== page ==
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Dr Alistair Brown | Associate lecturer in English Literature; researching video games and literature

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Higher Education is a Market (Except When it Isn't)

Wednesday, July 05, 2017

This morning the Institute for Fiscal Studies launched a report looking at the impact of higher university tuition fees. The headline was that students will graduate with more than £50 000 debt, but the Director of the IFS, Paul Johnson, also tweeted out the following 'highlight':

Note that when Johnson say 'increased subsidies' he doesn't necessarily mean subsidies from government in a direct sense, since costs for many degrees are covered solely by tuition fees, which may be paid by the government in the first instance but then in an ideal world are repaid with interest.

There's something perverse going on here. This is a market think-tank concerned about the fact that one group of disciplines in higher education - which remember we're continually told is a marketplace with student-consumers shopping for degrees - has found a way to deliver one product (arts and humanities) at low cost and high profit margins, to consumers who want to buy them. And government has contrived a system whereby the profits from these cheap-to-deliver subjects can be creamed off by institutions to subsidize the more expensive and allegedly beneficial STEM ones. Cheers, arts undergrads.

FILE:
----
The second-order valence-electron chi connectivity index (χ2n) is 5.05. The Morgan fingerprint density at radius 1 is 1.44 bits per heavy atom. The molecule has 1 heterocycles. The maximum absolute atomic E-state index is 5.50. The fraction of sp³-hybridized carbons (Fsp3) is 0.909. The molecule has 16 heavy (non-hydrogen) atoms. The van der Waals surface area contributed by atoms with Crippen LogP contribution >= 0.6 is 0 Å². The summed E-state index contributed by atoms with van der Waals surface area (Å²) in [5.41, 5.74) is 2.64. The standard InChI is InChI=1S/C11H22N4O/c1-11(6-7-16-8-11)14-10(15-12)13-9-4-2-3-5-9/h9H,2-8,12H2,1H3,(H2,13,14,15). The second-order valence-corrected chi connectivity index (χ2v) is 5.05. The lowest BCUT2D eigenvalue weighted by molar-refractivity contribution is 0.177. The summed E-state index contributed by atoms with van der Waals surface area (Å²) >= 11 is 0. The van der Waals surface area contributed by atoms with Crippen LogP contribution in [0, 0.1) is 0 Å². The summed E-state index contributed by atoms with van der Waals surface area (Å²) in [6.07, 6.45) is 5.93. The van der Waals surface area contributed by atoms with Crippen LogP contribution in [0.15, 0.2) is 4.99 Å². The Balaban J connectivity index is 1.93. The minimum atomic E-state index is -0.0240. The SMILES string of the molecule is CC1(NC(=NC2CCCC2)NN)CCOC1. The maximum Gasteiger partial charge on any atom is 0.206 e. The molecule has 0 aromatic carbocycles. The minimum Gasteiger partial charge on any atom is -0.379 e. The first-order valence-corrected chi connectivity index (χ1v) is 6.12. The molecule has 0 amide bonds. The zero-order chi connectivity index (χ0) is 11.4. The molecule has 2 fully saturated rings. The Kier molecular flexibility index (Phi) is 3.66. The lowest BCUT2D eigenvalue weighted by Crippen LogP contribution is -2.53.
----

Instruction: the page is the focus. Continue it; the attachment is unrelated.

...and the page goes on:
Some churlish folk might complain that this canny system depends on duping the student-consumer. Since arts graduates are likely to earn less than their counterparts in vocational subjects, they get a double whammy: they spend money that pays for their science counterparts, while they receive a less high return as they enter typically less well paid jobs (to be fair to the IFS they have a valid complaint that the taxpayer will therefore end up 'subsidising' them when they write off their loans later down the line).

But hey, from an institutional point of view this too is a positive thing, since (to use a ball park example without the figures to hand; feel free to supply) if arts and humanities students cost half as much to educate but are not half as badly paid once employed, there's an argument that the return on investment - again from the university perspective - from educating that particular student is reasonable. A cheap-to-educate student at least gets some employability bonus, even if not as much as the very-expensive-to-educate student.

And of course we as a society also need doctors and engineers. If universities can educate arts and humanities undergraduates, to support the expensive medical, engineering etc. degrees, all the better.

Of course, none of these arguments really seem quite to satisfy, do they? They are attempts to justify the structurally unjustifiable. Which is precisely my point. When a free market think tank complains that the system is broken because it's working too much like a market for the institutional supermarkets it is almost as if - call me crazy - Higher Education should not be treated as a market at all in the first place.

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Posted by Alistair at 6:39 pm


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